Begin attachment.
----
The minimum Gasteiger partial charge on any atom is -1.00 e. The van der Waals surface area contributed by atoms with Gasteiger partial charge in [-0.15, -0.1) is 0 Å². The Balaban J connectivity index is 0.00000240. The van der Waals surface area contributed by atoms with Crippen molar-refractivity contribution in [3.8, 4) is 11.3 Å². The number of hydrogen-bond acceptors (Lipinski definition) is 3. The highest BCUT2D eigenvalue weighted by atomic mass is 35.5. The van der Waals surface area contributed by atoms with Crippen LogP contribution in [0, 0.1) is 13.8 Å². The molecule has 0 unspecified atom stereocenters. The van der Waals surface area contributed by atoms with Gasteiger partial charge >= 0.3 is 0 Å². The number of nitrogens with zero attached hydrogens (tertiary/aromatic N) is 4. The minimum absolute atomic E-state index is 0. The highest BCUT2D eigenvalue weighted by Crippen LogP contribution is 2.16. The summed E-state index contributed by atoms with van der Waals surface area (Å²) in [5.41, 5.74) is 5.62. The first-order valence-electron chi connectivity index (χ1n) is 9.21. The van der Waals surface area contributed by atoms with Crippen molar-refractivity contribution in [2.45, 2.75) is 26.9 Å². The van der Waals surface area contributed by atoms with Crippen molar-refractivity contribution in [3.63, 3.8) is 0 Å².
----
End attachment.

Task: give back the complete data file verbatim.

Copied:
The minimum Gasteiger partial charge on any atom is -1.00 e. The van der Waals surface area contributed by atoms with Gasteiger partial charge in [-0.15, -0.1) is 0 Å². The Balaban J connectivity index is 0.00000240. The van der Waals surface area contributed by atoms with Crippen molar-refractivity contribution in [3.8, 4) is 11.3 Å². The number of hydrogen-bond acceptors (Lipinski definition) is 3. The highest BCUT2D eigenvalue weighted by atomic mass is 35.5. The van der Waals surface area contributed by atoms with Crippen LogP contribution in [0, 0.1) is 13.8 Å². The molecule has 0 unspecified atom stereocenters. The van der Waals surface area contributed by atoms with Gasteiger partial charge >= 0.3 is 0 Å². The number of nitrogens with zero attached hydrogens (tertiary/aromatic N) is 4. The minimum absolute atomic E-state index is 0. The highest BCUT2D eigenvalue weighted by Crippen LogP contribution is 2.16. The summed E-state index contributed by atoms with van der Waals surface area (Å²) in [5.41, 5.74) is 5.62. The first-order valence-electron chi connectivity index (χ1n) is 9.21. The van der Waals surface area contributed by atoms with Crippen molar-refractivity contribution in [2.45, 2.75) is 26.9 Å². The van der Waals surface area contributed by atoms with Crippen molar-refractivity contribution in [3.63, 3.8) is 0 Å².